Sephora Doesn't Trust Its Asian Customers? Allegedly Deactivated Accounts According To Race


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As beauty supply giant Sephora could be about to learn the hard way, what seems like a simple and logical solution is actually grounds for a MAJOR lawsuit.

Trouble began brewing Friday morning when Sephora made the following announcement on its Facebook page:

The reality is that in taking steps to restore website functionality, some of our loyal North American and international clients got temporarily blocked. We understand how frustrating it is and are deeply sorry for the disruption to your shopping experience.

However, in some instances we have, indeed, de-activated accounts due to reselling -- a pervasive issue throughout the industry and the world. As part of our ongoing commitment to protecting our clients and our brands, we have identified certain entities who take advantage of promotional opportunities to purchase products in large volume on our website and re-sell them through other channels.

After careful consideration, we have deactivated these accounts in order to optimize product availability for the majority of our clients.

Everything seems in order...until you scroll to the comments section.

Allegedly, the entirety of accounts deactivated by the retailer belong to Asian customers. As in ANYONE with a surname that would give the impression that they from Asia; if your first name is "Westernized", you are supposedly in the clear.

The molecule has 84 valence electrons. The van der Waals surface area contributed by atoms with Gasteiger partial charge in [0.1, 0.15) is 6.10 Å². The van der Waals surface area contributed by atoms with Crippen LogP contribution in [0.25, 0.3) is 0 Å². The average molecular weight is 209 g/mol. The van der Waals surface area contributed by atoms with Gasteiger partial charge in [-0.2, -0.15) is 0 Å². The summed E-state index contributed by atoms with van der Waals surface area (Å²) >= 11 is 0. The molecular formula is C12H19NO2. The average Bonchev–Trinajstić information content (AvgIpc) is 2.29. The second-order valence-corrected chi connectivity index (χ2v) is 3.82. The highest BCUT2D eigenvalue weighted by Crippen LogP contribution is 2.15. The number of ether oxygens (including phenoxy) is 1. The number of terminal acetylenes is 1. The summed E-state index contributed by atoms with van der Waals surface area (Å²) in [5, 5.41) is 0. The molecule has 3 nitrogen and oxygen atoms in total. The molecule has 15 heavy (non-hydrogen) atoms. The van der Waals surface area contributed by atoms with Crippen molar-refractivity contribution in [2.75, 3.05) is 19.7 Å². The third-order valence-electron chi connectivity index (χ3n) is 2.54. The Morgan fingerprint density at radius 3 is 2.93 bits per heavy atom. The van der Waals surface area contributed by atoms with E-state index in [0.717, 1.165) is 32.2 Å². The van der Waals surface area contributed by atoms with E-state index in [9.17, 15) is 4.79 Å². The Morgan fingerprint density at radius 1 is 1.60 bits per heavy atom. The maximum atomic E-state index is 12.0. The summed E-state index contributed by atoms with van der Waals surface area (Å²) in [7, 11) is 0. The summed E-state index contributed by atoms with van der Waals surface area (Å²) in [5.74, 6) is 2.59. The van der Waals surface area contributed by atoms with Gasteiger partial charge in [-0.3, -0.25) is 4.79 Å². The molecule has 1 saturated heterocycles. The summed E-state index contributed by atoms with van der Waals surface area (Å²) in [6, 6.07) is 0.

An incriminating screencap was posted that seems to verify that the majority of people who were locked out of their account were in fact East Asian:

There seems to be a steady flow of notably Asian customers to the Sephora Facebook to beg to have their accounts back following an alleged blatant act of discrimination.

And that's simply not good.

It would be one thing if there were a number of visibly non-Asian individuals on the page complaining about the mix-up.

However, the appearance that Sephora locked out individuals based on their ethnic identity alone practically screams racism to the heavens.

What's perhaps MORE puzzling is why Sephora would risk its reputation rather than simply limit the amount of items that can be purchased at any given time?

If it's impossible to buy in bulk, shenanigans are will likely NOT ensue.

It's a solution that Sephora could very well be kicking itself over in the future. Especially if the accusations are eventually validated and the company finds itself facing one heck of a class action lawsuit.

Do you think Sephora knowingly targeted Asian customers? If so, was the move a racist one?